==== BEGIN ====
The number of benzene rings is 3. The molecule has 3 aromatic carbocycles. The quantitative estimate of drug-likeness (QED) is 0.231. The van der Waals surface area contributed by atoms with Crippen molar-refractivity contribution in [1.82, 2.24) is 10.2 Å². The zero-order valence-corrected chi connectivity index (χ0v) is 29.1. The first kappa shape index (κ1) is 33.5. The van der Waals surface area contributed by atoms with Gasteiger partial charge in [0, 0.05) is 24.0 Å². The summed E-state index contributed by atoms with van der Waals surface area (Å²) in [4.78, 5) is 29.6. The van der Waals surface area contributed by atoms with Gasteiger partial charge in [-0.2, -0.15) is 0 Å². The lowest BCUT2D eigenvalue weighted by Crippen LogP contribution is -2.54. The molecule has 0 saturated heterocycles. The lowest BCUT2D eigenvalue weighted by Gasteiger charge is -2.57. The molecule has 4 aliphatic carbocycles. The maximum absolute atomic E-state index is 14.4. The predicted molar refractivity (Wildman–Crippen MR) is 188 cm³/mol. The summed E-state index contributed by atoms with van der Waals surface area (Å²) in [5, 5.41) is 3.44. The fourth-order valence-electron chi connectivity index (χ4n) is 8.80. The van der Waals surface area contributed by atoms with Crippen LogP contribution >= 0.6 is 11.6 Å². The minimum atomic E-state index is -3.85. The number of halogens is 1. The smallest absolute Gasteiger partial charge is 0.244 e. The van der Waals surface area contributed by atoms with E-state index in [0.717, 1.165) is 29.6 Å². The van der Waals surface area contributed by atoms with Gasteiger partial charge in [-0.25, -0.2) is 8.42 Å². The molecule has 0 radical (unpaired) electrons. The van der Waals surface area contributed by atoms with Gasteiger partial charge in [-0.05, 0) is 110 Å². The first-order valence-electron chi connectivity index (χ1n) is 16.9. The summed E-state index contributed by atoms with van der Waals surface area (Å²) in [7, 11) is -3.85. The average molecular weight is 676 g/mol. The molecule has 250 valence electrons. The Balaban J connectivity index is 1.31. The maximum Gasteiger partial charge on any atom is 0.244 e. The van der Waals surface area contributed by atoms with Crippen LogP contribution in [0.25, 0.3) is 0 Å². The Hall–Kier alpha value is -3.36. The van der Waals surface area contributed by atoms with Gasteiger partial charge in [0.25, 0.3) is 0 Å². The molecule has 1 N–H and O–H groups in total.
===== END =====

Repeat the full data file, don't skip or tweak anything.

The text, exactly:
The number of benzene rings is 3. The molecule has 3 aromatic carbocycles. The quantitative estimate of drug-likeness (QED) is 0.231. The van der Waals surface area contributed by atoms with Crippen molar-refractivity contribution in [1.82, 2.24) is 10.2 Å². The zero-order valence-corrected chi connectivity index (χ0v) is 29.1. The first kappa shape index (κ1) is 33.5. The van der Waals surface area contributed by atoms with Gasteiger partial charge in [0, 0.05) is 24.0 Å². The summed E-state index contributed by atoms with van der Waals surface area (Å²) in [4.78, 5) is 29.6. The van der Waals surface area contributed by atoms with Gasteiger partial charge in [-0.2, -0.15) is 0 Å². The lowest BCUT2D eigenvalue weighted by Crippen LogP contribution is -2.54. The molecule has 0 saturated heterocycles. The lowest BCUT2D eigenvalue weighted by Gasteiger charge is -2.57. The molecule has 4 aliphatic carbocycles. The maximum absolute atomic E-state index is 14.4. The predicted molar refractivity (Wildman–Crippen MR) is 188 cm³/mol. The summed E-state index contributed by atoms with van der Waals surface area (Å²) in [5, 5.41) is 3.44. The fourth-order valence-electron chi connectivity index (χ4n) is 8.80. The van der Waals surface area contributed by atoms with Crippen LogP contribution >= 0.6 is 11.6 Å². The minimum atomic E-state index is -3.85. The number of halogens is 1. The smallest absolute Gasteiger partial charge is 0.244 e. The van der Waals surface area contributed by atoms with E-state index in [0.717, 1.165) is 29.6 Å². The van der Waals surface area contributed by atoms with Gasteiger partial charge in [-0.25, -0.2) is 8.42 Å². The molecule has 0 radical (unpaired) electrons. The van der Waals surface area contributed by atoms with Gasteiger partial charge in [-0.05, 0) is 110 Å². The first-order valence-electron chi connectivity index (χ1n) is 16.9. The summed E-state index contributed by atoms with van der Waals surface area (Å²) in [7, 11) is -3.85. The average molecular weight is 676 g/mol. The molecule has 250 valence electrons. The Balaban J connectivity index is 1.31. The maximum Gasteiger partial charge on any atom is 0.244 e. The van der Waals surface area contributed by atoms with Crippen LogP contribution in [0.25, 0.3) is 0 Å². The Hall–Kier alpha value is -3.36. The van der Waals surface area contributed by atoms with Gasteiger partial charge in [0.25, 0.3) is 0 Å². The molecule has 1 N–H and O–H groups in total.